Some people are more susceptible to certain contaminants, particularly those with a weakened immune system, such as children. This is particularly true with microbial contaminants, such as Cryptosporidium, as well as nitrates and lead. If the company supplying your water informs you that your water has elevated levels of nitrates or lead, and you have a baby younger than six months old, talk to your pediatrician about using an alternate source for drinking water.
The Water Treatment Process
Before water enters a storage facility, it goes through a four-step treatment process to ensure it is safe to drink.
Diagram courtesy of the EPA (Source: www.cdc.gov)
Step One: Coagulation and Flocculation
In this first step, positively charged chemicals enter the water to neutralize the negative charge of dissolved particles such as dirt. The positive and negative particles combine, forming larger particles known as floc.
Step Two: Sedimentation
In step two, the increased weight and size of the floc particles causes them to settle to the bottom of the water supply. This is called sedimentation.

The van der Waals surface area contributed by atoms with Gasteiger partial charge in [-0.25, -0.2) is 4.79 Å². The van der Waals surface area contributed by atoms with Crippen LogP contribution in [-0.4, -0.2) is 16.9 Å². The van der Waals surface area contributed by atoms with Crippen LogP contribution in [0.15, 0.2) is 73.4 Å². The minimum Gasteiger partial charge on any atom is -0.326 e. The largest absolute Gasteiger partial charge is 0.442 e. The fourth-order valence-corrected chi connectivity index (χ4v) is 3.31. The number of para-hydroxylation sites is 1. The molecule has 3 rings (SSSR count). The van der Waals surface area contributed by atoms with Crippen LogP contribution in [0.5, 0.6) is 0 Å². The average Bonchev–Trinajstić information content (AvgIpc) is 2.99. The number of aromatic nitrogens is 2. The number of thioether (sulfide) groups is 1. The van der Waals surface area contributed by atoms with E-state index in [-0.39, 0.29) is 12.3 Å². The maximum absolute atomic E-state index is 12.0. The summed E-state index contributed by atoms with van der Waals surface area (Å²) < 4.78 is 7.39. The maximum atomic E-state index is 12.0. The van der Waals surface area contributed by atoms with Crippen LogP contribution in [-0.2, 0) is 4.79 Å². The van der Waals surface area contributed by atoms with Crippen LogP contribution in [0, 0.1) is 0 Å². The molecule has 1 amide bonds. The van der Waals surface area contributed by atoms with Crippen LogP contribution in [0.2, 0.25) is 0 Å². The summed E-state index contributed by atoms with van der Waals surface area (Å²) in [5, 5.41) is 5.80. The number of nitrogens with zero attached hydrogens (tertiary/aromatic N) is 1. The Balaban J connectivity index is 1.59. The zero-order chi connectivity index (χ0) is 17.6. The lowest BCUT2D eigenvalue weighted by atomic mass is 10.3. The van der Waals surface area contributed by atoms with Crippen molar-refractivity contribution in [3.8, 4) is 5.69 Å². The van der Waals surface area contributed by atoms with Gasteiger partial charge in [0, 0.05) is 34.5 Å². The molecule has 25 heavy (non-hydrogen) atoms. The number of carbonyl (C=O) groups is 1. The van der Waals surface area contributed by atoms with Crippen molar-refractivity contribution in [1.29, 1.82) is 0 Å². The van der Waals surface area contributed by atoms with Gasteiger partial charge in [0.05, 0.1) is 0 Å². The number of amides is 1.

Step Three: Filtration
With the floc at the bottom of the water supply, the clear water above passes through the filtration system, typically comprised of sand, gravel, and charcoal. The varying size and composition of these layers allow more effective removal of particles and other contaminants.
Step Four: Disinfection
Once filtration ends, the water treatment plant adds a disinfectant, such as chlorine or chloramines, to destroy any remaining bacteria, parasites, or viruses. This also protects water as it moves through the distribution system and into homes and businesses.